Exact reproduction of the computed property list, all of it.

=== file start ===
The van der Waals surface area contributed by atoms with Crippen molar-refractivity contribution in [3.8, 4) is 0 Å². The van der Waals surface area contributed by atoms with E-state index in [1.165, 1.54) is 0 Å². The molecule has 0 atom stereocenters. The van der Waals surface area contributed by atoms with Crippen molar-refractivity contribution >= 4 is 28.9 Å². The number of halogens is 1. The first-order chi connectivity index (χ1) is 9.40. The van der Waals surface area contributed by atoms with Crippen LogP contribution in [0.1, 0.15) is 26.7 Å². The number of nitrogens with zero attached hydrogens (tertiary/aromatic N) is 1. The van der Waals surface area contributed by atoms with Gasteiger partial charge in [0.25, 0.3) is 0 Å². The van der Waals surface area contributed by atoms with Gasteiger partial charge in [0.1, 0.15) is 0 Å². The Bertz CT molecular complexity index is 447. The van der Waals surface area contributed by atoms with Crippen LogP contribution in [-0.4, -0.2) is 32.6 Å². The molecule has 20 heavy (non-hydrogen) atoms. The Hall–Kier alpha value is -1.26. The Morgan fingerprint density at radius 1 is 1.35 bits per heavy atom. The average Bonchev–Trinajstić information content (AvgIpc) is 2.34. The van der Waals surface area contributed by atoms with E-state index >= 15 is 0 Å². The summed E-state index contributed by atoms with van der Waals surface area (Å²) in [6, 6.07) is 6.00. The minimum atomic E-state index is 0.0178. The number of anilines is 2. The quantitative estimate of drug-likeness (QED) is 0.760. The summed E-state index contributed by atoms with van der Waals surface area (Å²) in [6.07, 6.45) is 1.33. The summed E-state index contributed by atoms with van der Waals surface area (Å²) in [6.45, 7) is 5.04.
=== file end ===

The van der Waals surface area contributed by atoms with Crippen molar-refractivity contribution in [3.8, 4) is 0 Å². The van der Waals surface area contributed by atoms with E-state index in [1.165, 1.54) is 0 Å². The molecule has 0 atom stereocenters. The van der Waals surface area contributed by atoms with Crippen molar-refractivity contribution >= 4 is 28.9 Å². The number of halogens is 1. The first-order chi connectivity index (χ1) is 9.40. The van der Waals surface area contributed by atoms with Crippen LogP contribution in [0.1, 0.15) is 26.7 Å². The number of nitrogens with zero attached hydrogens (tertiary/aromatic N) is 1. The van der Waals surface area contributed by atoms with Gasteiger partial charge in [0.25, 0.3) is 0 Å². The van der Waals surface area contributed by atoms with Gasteiger partial charge in [0.1, 0.15) is 0 Å². The Bertz CT molecular complexity index is 447. The van der Waals surface area contributed by atoms with Crippen LogP contribution in [-0.4, -0.2) is 32.6 Å². The molecule has 20 heavy (non-hydrogen) atoms. The Hall–Kier alpha value is -1.26. The Morgan fingerprint density at radius 1 is 1.35 bits per heavy atom. The average Bonchev–Trinajstić information content (AvgIpc) is 2.34. The van der Waals surface area contributed by atoms with E-state index >= 15 is 0 Å². The summed E-state index contributed by atoms with van der Waals surface area (Å²) in [6, 6.07) is 6.00. The minimum atomic E-state index is 0.0178. The number of anilines is 2. The quantitative estimate of drug-likeness (QED) is 0.760. The summed E-state index contributed by atoms with van der Waals surface area (Å²) in [6.07, 6.45) is 1.33. The summed E-state index contributed by atoms with van der Waals surface area (Å²) in [6.45, 7) is 5.04.